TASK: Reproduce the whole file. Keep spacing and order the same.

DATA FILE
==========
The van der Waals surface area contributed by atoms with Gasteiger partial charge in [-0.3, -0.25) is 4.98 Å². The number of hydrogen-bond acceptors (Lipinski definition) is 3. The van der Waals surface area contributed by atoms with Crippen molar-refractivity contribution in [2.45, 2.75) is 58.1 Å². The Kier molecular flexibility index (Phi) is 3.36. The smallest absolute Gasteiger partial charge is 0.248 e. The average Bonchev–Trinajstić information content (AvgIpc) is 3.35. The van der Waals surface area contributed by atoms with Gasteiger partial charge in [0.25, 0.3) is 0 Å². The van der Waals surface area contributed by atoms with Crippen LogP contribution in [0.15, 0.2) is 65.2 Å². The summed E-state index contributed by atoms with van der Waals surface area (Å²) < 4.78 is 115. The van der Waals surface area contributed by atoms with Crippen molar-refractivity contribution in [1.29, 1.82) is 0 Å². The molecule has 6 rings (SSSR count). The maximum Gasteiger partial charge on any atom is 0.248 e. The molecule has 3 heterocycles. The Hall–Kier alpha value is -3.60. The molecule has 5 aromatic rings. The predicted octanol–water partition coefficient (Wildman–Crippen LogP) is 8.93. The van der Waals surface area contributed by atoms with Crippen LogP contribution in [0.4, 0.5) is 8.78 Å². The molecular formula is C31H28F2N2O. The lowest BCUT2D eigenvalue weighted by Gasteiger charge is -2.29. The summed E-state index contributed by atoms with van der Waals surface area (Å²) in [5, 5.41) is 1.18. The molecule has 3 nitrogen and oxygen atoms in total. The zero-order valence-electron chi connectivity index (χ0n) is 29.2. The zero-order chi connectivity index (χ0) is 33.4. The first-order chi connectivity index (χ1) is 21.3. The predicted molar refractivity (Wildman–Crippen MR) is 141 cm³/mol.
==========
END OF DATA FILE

The van der Waals surface area contributed by atoms with Gasteiger partial charge in [-0.3, -0.25) is 4.98 Å². The number of hydrogen-bond acceptors (Lipinski definition) is 3. The van der Waals surface area contributed by atoms with Crippen molar-refractivity contribution in [2.45, 2.75) is 58.1 Å². The Kier molecular flexibility index (Phi) is 3.36. The smallest absolute Gasteiger partial charge is 0.248 e. The average Bonchev–Trinajstić information content (AvgIpc) is 3.35. The van der Waals surface area contributed by atoms with Gasteiger partial charge in [0.25, 0.3) is 0 Å². The van der Waals surface area contributed by atoms with Crippen LogP contribution in [0.15, 0.2) is 65.2 Å². The summed E-state index contributed by atoms with van der Waals surface area (Å²) < 4.78 is 115. The van der Waals surface area contributed by atoms with Crippen molar-refractivity contribution in [1.29, 1.82) is 0 Å². The molecule has 6 rings (SSSR count). The maximum Gasteiger partial charge on any atom is 0.248 e. The molecule has 3 heterocycles. The Hall–Kier alpha value is -3.60. The molecule has 5 aromatic rings. The predicted octanol–water partition coefficient (Wildman–Crippen LogP) is 8.93. The van der Waals surface area contributed by atoms with Crippen LogP contribution in [0.4, 0.5) is 8.78 Å². The molecular formula is C31H28F2N2O. The lowest BCUT2D eigenvalue weighted by Gasteiger charge is -2.29. The summed E-state index contributed by atoms with van der Waals surface area (Å²) in [5, 5.41) is 1.18. The molecule has 3 nitrogen and oxygen atoms in total. The zero-order valence-electron chi connectivity index (χ0n) is 29.2. The zero-order chi connectivity index (χ0) is 33.4. The first-order chi connectivity index (χ1) is 21.3. The predicted molar refractivity (Wildman–Crippen MR) is 141 cm³/mol.